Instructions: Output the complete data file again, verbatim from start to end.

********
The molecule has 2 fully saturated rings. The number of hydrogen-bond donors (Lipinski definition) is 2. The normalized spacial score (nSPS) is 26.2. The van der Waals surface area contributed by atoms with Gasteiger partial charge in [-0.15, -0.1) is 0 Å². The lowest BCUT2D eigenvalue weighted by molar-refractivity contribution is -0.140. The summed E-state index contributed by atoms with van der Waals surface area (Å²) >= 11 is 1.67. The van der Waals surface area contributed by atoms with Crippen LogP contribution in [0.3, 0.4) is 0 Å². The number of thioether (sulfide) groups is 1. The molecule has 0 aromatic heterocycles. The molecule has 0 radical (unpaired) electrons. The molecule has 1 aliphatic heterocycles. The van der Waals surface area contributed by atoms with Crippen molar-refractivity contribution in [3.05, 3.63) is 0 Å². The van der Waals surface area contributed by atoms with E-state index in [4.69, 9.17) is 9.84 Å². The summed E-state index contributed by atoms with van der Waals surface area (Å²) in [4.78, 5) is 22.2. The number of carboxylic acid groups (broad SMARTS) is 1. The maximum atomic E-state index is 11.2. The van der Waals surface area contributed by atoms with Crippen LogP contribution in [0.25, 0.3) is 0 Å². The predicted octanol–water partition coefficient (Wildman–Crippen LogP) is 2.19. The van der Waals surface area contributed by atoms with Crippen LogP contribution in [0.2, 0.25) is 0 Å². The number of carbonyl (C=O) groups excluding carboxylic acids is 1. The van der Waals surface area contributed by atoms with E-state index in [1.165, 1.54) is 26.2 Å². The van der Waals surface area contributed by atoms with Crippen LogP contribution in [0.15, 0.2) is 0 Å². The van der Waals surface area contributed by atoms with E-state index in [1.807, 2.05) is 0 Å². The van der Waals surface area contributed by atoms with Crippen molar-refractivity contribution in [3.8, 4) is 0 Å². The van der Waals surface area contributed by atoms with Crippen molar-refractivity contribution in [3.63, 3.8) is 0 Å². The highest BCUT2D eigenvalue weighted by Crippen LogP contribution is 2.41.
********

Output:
The molecule has 2 fully saturated rings. The number of hydrogen-bond donors (Lipinski definition) is 2. The normalized spacial score (nSPS) is 26.2. The van der Waals surface area contributed by atoms with Gasteiger partial charge in [-0.15, -0.1) is 0 Å². The lowest BCUT2D eigenvalue weighted by molar-refractivity contribution is -0.140. The summed E-state index contributed by atoms with van der Waals surface area (Å²) >= 11 is 1.67. The van der Waals surface area contributed by atoms with Crippen LogP contribution in [0.3, 0.4) is 0 Å². The number of thioether (sulfide) groups is 1. The molecule has 0 aromatic heterocycles. The molecule has 0 radical (unpaired) electrons. The molecule has 1 aliphatic heterocycles. The van der Waals surface area contributed by atoms with Crippen molar-refractivity contribution in [3.05, 3.63) is 0 Å². The van der Waals surface area contributed by atoms with E-state index in [4.69, 9.17) is 9.84 Å². The summed E-state index contributed by atoms with van der Waals surface area (Å²) in [4.78, 5) is 22.2. The number of carboxylic acid groups (broad SMARTS) is 1. The maximum atomic E-state index is 11.2. The van der Waals surface area contributed by atoms with Crippen LogP contribution in [0.25, 0.3) is 0 Å². The predicted octanol–water partition coefficient (Wildman–Crippen LogP) is 2.19. The van der Waals surface area contributed by atoms with Crippen LogP contribution in [0.2, 0.25) is 0 Å². The number of carbonyl (C=O) groups excluding carboxylic acids is 1. The van der Waals surface area contributed by atoms with E-state index in [1.165, 1.54) is 26.2 Å². The van der Waals surface area contributed by atoms with Crippen LogP contribution in [0.15, 0.2) is 0 Å². The van der Waals surface area contributed by atoms with E-state index in [1.807, 2.05) is 0 Å². The van der Waals surface area contributed by atoms with Crippen molar-refractivity contribution in [3.8, 4) is 0 Å². The van der Waals surface area contributed by atoms with Crippen molar-refractivity contribution in [3.63, 3.8) is 0 Å². The highest BCUT2D eigenvalue weighted by Crippen LogP contribution is 2.41.